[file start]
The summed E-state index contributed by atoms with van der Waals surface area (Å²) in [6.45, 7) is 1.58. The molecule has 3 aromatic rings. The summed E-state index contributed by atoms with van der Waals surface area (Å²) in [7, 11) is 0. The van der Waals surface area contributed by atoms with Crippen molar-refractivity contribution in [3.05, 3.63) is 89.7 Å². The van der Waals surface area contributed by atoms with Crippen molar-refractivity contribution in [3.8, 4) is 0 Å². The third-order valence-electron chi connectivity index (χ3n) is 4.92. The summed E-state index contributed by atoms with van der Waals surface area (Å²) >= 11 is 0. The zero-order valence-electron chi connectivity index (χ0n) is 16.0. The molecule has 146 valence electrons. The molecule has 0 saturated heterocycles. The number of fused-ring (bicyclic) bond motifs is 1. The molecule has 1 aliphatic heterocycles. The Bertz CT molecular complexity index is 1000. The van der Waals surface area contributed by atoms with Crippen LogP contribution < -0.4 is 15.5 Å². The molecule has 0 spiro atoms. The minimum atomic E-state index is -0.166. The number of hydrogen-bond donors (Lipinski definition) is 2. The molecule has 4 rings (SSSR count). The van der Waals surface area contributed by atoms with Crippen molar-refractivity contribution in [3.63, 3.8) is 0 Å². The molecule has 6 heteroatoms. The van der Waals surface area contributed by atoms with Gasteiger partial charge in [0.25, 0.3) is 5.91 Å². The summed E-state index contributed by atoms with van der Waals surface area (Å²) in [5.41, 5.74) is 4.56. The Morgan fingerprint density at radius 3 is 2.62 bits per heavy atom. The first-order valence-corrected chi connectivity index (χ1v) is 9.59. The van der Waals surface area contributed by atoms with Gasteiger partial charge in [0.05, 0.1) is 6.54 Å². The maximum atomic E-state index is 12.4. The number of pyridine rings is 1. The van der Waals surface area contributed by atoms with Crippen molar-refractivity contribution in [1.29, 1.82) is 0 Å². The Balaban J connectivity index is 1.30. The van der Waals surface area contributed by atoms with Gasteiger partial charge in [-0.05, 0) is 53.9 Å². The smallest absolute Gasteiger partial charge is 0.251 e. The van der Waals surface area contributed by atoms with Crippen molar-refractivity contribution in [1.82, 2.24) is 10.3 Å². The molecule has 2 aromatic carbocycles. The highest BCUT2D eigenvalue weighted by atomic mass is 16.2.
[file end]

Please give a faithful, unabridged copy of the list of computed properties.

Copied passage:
The summed E-state index contributed by atoms with van der Waals surface area (Å²) in [6.45, 7) is 1.58. The molecule has 3 aromatic rings. The summed E-state index contributed by atoms with van der Waals surface area (Å²) in [7, 11) is 0. The van der Waals surface area contributed by atoms with Crippen molar-refractivity contribution in [3.05, 3.63) is 89.7 Å². The van der Waals surface area contributed by atoms with Crippen molar-refractivity contribution in [3.8, 4) is 0 Å². The third-order valence-electron chi connectivity index (χ3n) is 4.92. The summed E-state index contributed by atoms with van der Waals surface area (Å²) >= 11 is 0. The zero-order valence-electron chi connectivity index (χ0n) is 16.0. The molecule has 146 valence electrons. The molecule has 0 saturated heterocycles. The number of fused-ring (bicyclic) bond motifs is 1. The molecule has 1 aliphatic heterocycles. The Bertz CT molecular complexity index is 1000. The van der Waals surface area contributed by atoms with Crippen LogP contribution < -0.4 is 15.5 Å². The molecule has 0 spiro atoms. The minimum atomic E-state index is -0.166. The number of hydrogen-bond donors (Lipinski definition) is 2. The molecule has 4 rings (SSSR count). The van der Waals surface area contributed by atoms with Crippen molar-refractivity contribution in [3.63, 3.8) is 0 Å². The molecule has 6 heteroatoms. The van der Waals surface area contributed by atoms with Gasteiger partial charge in [0.25, 0.3) is 5.91 Å². The summed E-state index contributed by atoms with van der Waals surface area (Å²) in [5.41, 5.74) is 4.56. The Morgan fingerprint density at radius 3 is 2.62 bits per heavy atom. The first-order valence-corrected chi connectivity index (χ1v) is 9.59. The van der Waals surface area contributed by atoms with Gasteiger partial charge in [0.05, 0.1) is 6.54 Å². The maximum atomic E-state index is 12.4. The number of pyridine rings is 1. The van der Waals surface area contributed by atoms with Crippen molar-refractivity contribution in [1.29, 1.82) is 0 Å². The Balaban J connectivity index is 1.30. The van der Waals surface area contributed by atoms with Gasteiger partial charge in [-0.05, 0) is 53.9 Å². The smallest absolute Gasteiger partial charge is 0.251 e. The van der Waals surface area contributed by atoms with Crippen molar-refractivity contribution in [1.82, 2.24) is 10.3 Å². The molecule has 2 aromatic carbocycles. The highest BCUT2D eigenvalue weighted by atomic mass is 16.2.